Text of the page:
By Ananya Majumdar (LMB)
Dedicated to a friend who recently fell ill in Metro owing to office stress.
Has it ever happened to you, that your first thought in the morning is “I am running late. I will miss the Metro.” or one of “I burnt the bread. What do I eat now?”; “My clothes are not ironed!”; “I have too much work. I won’t meet the deadline!”. If the answer is yes, you clearly are in a state of “stress”. The strain on your health is not immediately visible, but will cause a lot of harm in due course. (And like most Engineers would try, increasing your Area won’t reduce the Stress induced on you. Just kidding!!!)
It is difficult to define stress, but a common explanation would be “physical, mental or emotional strain or tension”.
What happens when you are stressed?
Stress is what you feel when you have to handle more than you are used to. When you are stressed, your body responds as though you are in danger. It produces hormones that speed up your heart, make you breathe faster, and give you a burst of energy.
Is Stress harmful?
If stress happens too often or lasts too long, it can have some ill effects. It can be linked to headaches, an upset stomach, back pain, and trouble in sleeping. It can weaken your immune system, making it harder to fight off diseases. If you already have a health problem, stress may make it worse. It can make you moody, tense, or depressed. Your relationships may suffer, and you may not do well at work or school.
However, is stress always harmful?
Some stress is normal and even useful. Stress can help if you need to work hard or react quickly. For example, it can help you win a race or finish an important job on time. It can also motivate you to get organized, try new things, and push to higher levels of achievement.
“If I am stressed, it means I care.” – Kelly McGonigal, a health psychologist at Stanford.
If we only think of stress as toxic, this elevates its toxic effects. If we see that it can have positive outcomes — preparing us to perform — we might be able to lose some of the meta-stress: the stress about stressing.
“When you change your mind about stress you can change your body’s response to stress.” – Kelly McGonigal, a health psychologist at Stanford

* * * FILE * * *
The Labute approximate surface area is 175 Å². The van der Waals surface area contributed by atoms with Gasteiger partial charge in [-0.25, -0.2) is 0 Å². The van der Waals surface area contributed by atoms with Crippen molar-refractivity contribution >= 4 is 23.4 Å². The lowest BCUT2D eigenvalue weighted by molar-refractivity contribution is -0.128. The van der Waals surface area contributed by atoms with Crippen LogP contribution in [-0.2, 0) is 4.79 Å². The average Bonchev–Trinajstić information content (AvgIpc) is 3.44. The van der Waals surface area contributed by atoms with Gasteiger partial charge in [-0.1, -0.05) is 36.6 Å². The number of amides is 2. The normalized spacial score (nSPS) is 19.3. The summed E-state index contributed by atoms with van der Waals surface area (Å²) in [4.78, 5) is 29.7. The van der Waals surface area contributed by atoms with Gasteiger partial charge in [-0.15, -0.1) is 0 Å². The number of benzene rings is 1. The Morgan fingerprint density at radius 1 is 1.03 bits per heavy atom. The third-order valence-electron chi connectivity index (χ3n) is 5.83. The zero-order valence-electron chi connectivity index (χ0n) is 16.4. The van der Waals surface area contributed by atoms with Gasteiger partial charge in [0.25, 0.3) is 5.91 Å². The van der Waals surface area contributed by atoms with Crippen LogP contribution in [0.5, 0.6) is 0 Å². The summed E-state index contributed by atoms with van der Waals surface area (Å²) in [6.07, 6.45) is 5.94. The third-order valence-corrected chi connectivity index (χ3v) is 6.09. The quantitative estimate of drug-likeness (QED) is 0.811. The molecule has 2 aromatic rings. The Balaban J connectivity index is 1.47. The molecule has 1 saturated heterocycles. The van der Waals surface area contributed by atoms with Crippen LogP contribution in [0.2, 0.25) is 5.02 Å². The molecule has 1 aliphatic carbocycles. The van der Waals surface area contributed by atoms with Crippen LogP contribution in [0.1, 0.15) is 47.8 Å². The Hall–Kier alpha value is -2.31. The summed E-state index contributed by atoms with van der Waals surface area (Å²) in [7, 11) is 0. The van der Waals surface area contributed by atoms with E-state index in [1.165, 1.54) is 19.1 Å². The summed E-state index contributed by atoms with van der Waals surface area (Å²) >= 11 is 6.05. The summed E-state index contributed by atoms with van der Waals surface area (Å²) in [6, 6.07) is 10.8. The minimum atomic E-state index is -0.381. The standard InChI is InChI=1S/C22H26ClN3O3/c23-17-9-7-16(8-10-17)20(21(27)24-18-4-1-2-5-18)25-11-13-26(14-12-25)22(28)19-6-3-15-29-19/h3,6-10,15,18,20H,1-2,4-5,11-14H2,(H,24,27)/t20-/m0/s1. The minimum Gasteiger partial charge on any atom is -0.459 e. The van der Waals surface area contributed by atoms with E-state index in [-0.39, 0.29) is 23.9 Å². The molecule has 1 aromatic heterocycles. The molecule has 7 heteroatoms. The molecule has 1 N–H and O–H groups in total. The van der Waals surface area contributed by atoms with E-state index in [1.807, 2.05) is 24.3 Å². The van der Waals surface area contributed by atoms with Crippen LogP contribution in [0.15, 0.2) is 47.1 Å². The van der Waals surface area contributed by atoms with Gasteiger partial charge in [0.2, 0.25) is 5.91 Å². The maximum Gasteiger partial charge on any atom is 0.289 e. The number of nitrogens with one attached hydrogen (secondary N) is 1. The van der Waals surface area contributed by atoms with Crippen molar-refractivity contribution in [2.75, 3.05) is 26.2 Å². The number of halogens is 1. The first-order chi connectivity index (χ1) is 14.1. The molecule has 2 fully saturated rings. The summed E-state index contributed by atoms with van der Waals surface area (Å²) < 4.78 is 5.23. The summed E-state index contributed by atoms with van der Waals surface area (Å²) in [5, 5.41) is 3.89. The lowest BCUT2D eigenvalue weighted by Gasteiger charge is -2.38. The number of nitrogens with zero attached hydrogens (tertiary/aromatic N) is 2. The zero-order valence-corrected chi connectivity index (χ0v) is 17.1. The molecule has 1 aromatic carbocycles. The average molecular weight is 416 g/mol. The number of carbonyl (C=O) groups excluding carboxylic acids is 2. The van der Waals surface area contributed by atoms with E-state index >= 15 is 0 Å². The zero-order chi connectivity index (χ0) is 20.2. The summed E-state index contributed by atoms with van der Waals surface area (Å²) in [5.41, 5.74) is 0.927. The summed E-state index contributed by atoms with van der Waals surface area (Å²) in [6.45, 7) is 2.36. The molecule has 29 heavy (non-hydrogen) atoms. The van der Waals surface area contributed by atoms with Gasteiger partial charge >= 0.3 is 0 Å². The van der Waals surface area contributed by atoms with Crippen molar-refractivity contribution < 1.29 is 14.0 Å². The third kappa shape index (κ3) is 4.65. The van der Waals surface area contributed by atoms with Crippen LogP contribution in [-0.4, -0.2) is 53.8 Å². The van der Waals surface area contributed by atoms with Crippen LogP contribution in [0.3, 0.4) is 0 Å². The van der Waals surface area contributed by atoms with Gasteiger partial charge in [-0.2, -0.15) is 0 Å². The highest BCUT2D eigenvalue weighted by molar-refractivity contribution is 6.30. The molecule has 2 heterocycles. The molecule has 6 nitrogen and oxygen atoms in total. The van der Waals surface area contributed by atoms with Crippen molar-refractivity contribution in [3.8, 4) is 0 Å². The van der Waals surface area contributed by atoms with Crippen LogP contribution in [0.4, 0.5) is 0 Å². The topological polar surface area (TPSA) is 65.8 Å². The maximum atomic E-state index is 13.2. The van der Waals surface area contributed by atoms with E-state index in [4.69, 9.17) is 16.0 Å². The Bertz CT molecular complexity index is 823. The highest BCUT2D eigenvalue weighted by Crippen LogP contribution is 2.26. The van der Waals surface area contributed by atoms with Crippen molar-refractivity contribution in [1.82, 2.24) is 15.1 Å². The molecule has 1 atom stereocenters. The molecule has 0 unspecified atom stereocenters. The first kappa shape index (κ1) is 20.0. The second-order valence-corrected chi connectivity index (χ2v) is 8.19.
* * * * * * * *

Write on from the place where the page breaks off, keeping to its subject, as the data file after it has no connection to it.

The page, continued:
How do you measure your stress level?
Sometimes, it is clear where stress is coming from. You can count on stress during a major life change such as the death of a loved one, getting married, having a baby or moving across geographies. But other times it may not be so clear why you are feeling stressed.
It’s important to figure out what causes stress to you. Everyone feels and responds to stress differently. Tracking your stress may help.
Get a notebook, and write down your thoughts (without filtering them!) every time you feel stressed. Then write how you reacted and what you did to deal with the stress.
Tracking your stress can help you find out what is causing your stress and how much stress you feel. Then you can take steps to reduce the stress or handle it better.
How do we manage/avoid/relieve stress?
The good news is that you can learn ways to manage stress. To get it under control:
Find out what is causing stress in your life.
Look for ways to reduce the amount of stress in your life.
Learn healthy ways to relieve stress and reduce its harmful effects.
Stress is a part of life for most people. You may not be able to avoid stress, but you can look for ways to lower it. Understanding the cause of Stress is most important in reducing it.
You might try some of these ideas:
Find better ways to cope. Be honest about what works and what does not. Think about other things that might work better. The best ways to relieve stress are different for each person – there isn’t a standard medicine or a common cure! So do not be disappointed if something that has worked for your friend doesn’t work for you. Try some of these ideas to see which ones work for you:
- Vent your feelings out
- Do something you enjoy
- Learn ways to relax your body (deep breathing is a common method)
- Focus on the present
Sometimes stress is just too much to handle alone. Talking to a friend or family member may help. If it is something serious or deeply troubling, you may also choose to see a counselor. And yes, visiting a clinical psychologist for help is nothing to be ashamed of. Your mind needs equal attention like your body. If you are not apprehensive of visiting a doctor for fever, why should you worry while visiting a psychologist? After all, they’re all ailments affecting different parts of your body.
Finally, in the words of my favorite character, Mr. Newt Scamander from ‘Fantastic Beasts and Where to find them’ by J.K. Rowling,
Source : www.stress.org, www.webmd.com, qz.com